It wasn’t too long ago that my financial advisor was telling me to put money into marijuana stocks. Marijuana was supposed to be the ‘next big thing’ along the same lines as Amazon and Uber. No doubt the marijuana industry has done very well, but the bloom appears to be off the rose. Indeed, there are plenty of red flags for marijuana entrepreneurs looking to start new businesses.
As for all those stocks my financial advisor recommended, none of them ever panned out. I am fortunate to have ignored his advice this time around. Had I invested, some of the recommended stocks would have produced very little. Others would have resulted in losses.
Opportunities in New States
To be honest, the best bet for marijuana entrepreneurs is to target states that appear to be on the verge of passing medical or recreational cannabis laws. Getting into those states early on means getting a leg up on the competition. Entrepreneurs cannot wait too long for the simple fact that new markets are quickly flooded. It doesn’t take long to achieve market saturation and subsequent attrition.
Some states have already taken measures to avoid that sort of thing. Take Utah, for example. Utah lawmakers have purposely limited the number of medical cannabis pharmacy licenses they will issue. Two of those licenses belong to the Beehive Farmacy, which has locations in Salt Lake City and Brigham City.
Limiting licenses has prevented market saturation in the Beehive State. Interestingly enough though, there are no limits on Utah grower licenses. But entrepreneurs do have to demonstrate that they possess both the financial resources and the business skills to make it work before they can get one.
Not As Easy As It Sounds
The thing about starting a marijuana business is that it is not as easy as it sounds. A lot of shady people trying to make money from new entrepreneurs present the idea that all you need to succeed in the marijuana industry is a small amount cash and an idea. But it doesn’t work that way.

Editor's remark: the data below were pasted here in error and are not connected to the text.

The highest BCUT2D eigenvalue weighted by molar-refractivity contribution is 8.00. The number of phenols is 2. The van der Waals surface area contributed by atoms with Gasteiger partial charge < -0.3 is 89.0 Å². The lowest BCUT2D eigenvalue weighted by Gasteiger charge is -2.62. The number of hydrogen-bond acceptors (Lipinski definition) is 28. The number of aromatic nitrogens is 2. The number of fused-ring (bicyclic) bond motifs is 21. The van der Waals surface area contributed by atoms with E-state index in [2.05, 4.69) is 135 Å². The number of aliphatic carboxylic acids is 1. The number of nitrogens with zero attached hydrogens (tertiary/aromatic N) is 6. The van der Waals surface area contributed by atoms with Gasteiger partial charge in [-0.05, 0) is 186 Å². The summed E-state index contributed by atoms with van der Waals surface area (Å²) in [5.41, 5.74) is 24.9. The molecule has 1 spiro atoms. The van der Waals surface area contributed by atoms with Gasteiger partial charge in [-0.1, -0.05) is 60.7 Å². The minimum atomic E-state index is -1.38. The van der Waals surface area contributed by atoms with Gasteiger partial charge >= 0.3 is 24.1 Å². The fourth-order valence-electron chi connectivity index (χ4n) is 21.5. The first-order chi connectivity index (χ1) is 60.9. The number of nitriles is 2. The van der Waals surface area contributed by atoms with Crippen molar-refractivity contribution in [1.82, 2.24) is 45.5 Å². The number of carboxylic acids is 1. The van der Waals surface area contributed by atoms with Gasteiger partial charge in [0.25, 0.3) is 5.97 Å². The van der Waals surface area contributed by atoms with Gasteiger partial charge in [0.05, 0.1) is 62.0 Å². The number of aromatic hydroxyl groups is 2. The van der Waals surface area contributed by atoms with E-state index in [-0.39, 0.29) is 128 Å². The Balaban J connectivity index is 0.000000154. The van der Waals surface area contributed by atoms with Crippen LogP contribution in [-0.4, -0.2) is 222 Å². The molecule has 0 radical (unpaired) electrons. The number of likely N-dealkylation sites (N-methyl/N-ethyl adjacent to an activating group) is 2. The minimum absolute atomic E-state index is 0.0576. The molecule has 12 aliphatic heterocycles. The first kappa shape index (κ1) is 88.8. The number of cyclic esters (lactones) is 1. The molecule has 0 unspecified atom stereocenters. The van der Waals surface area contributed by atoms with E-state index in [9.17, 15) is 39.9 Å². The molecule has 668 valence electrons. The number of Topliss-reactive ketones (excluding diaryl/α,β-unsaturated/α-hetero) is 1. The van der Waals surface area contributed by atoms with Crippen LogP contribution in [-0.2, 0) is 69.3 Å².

Licensing requirements and fees are the first hurdle entrepreneurs run into. Once they get past that, they need to invest in the actual space, equipment, and labor necessary to run their businesses. That can get awfully expensive.
After that is marketing, accounting, banking, legal compliance, and staying ahead of the competition. Just the banking issue alone is a source of many headaches for marijuana entrepreneurs. Why? Because marijuana businesses do not have access to traditional banking services. They are forced to do business almost entirely in cash.
Don’t Forget the Black Market
If all the previous problems are not enough to stop the marijuana entrepreneur in his tracks, one last thing could do the trick: the black market. It is alive and well from coast to coast. More importantly, it is thriving in the states with the most liberal marijuana laws on the books.
California is the poster child for marijuana’s illicit market. Black market marijuana continues to outperform its legal counterpart in raw sales and production. Legal operators have been begging the state for years to provide both tax and regulatory relief so that they can effectively compete. It is not easy when illicit operators do not pay taxes, purchase licenses, or follow all the rules.
No doubt there is still money to be made in marijuana. Sales of state-legal marijuana are now in the billions of dollars annually – and that is even with several states still holding on to prohibition. But entrepreneurs should do their homework before they dive in. Making money in marijuana isn’t a cakewalk.